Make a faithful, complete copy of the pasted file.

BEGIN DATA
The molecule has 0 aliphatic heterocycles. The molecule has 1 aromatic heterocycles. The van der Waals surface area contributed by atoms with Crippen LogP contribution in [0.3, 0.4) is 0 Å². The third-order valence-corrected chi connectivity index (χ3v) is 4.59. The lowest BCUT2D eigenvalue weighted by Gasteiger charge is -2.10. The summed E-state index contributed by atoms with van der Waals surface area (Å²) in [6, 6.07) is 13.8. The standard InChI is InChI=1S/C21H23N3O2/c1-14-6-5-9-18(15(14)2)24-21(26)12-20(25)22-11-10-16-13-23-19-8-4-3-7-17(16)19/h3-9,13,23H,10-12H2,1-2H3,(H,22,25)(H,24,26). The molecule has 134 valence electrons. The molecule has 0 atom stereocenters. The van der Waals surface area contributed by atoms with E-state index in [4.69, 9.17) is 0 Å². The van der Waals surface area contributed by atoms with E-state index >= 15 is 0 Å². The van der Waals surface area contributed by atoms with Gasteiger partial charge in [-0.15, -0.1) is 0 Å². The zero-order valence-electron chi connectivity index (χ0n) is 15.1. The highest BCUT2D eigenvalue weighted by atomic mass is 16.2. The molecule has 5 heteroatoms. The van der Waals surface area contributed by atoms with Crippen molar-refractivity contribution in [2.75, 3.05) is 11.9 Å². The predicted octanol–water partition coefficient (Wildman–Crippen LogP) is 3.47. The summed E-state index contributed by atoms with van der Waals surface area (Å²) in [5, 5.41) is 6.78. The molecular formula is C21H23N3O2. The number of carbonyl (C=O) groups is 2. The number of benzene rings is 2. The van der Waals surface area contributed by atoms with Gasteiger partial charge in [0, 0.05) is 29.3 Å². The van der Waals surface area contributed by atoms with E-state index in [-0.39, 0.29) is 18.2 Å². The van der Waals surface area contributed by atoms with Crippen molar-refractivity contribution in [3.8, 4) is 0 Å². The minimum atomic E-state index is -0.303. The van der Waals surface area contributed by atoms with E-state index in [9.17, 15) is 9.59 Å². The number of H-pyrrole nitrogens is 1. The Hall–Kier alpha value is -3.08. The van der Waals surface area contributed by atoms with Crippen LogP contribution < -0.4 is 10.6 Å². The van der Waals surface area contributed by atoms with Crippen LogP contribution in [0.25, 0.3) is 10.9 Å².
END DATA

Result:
The molecule has 0 aliphatic heterocycles. The molecule has 1 aromatic heterocycles. The van der Waals surface area contributed by atoms with Crippen LogP contribution in [0.3, 0.4) is 0 Å². The third-order valence-corrected chi connectivity index (χ3v) is 4.59. The lowest BCUT2D eigenvalue weighted by Gasteiger charge is -2.10. The summed E-state index contributed by atoms with van der Waals surface area (Å²) in [6, 6.07) is 13.8. The standard InChI is InChI=1S/C21H23N3O2/c1-14-6-5-9-18(15(14)2)24-21(26)12-20(25)22-11-10-16-13-23-19-8-4-3-7-17(16)19/h3-9,13,23H,10-12H2,1-2H3,(H,22,25)(H,24,26). The molecule has 134 valence electrons. The molecule has 0 atom stereocenters. The van der Waals surface area contributed by atoms with E-state index in [4.69, 9.17) is 0 Å². The van der Waals surface area contributed by atoms with E-state index >= 15 is 0 Å². The van der Waals surface area contributed by atoms with Gasteiger partial charge in [-0.15, -0.1) is 0 Å². The zero-order valence-electron chi connectivity index (χ0n) is 15.1. The highest BCUT2D eigenvalue weighted by atomic mass is 16.2. The molecule has 5 heteroatoms. The van der Waals surface area contributed by atoms with Crippen molar-refractivity contribution in [2.75, 3.05) is 11.9 Å². The predicted octanol–water partition coefficient (Wildman–Crippen LogP) is 3.47. The summed E-state index contributed by atoms with van der Waals surface area (Å²) in [5, 5.41) is 6.78. The molecular formula is C21H23N3O2. The number of carbonyl (C=O) groups is 2. The number of benzene rings is 2. The van der Waals surface area contributed by atoms with Gasteiger partial charge in [0, 0.05) is 29.3 Å². The van der Waals surface area contributed by atoms with E-state index in [-0.39, 0.29) is 18.2 Å². The van der Waals surface area contributed by atoms with Crippen molar-refractivity contribution in [3.8, 4) is 0 Å². The minimum atomic E-state index is -0.303. The van der Waals surface area contributed by atoms with E-state index in [9.17, 15) is 9.59 Å². The number of H-pyrrole nitrogens is 1. The Hall–Kier alpha value is -3.08. The van der Waals surface area contributed by atoms with Crippen LogP contribution < -0.4 is 10.6 Å². The van der Waals surface area contributed by atoms with Crippen LogP contribution in [0.25, 0.3) is 10.9 Å².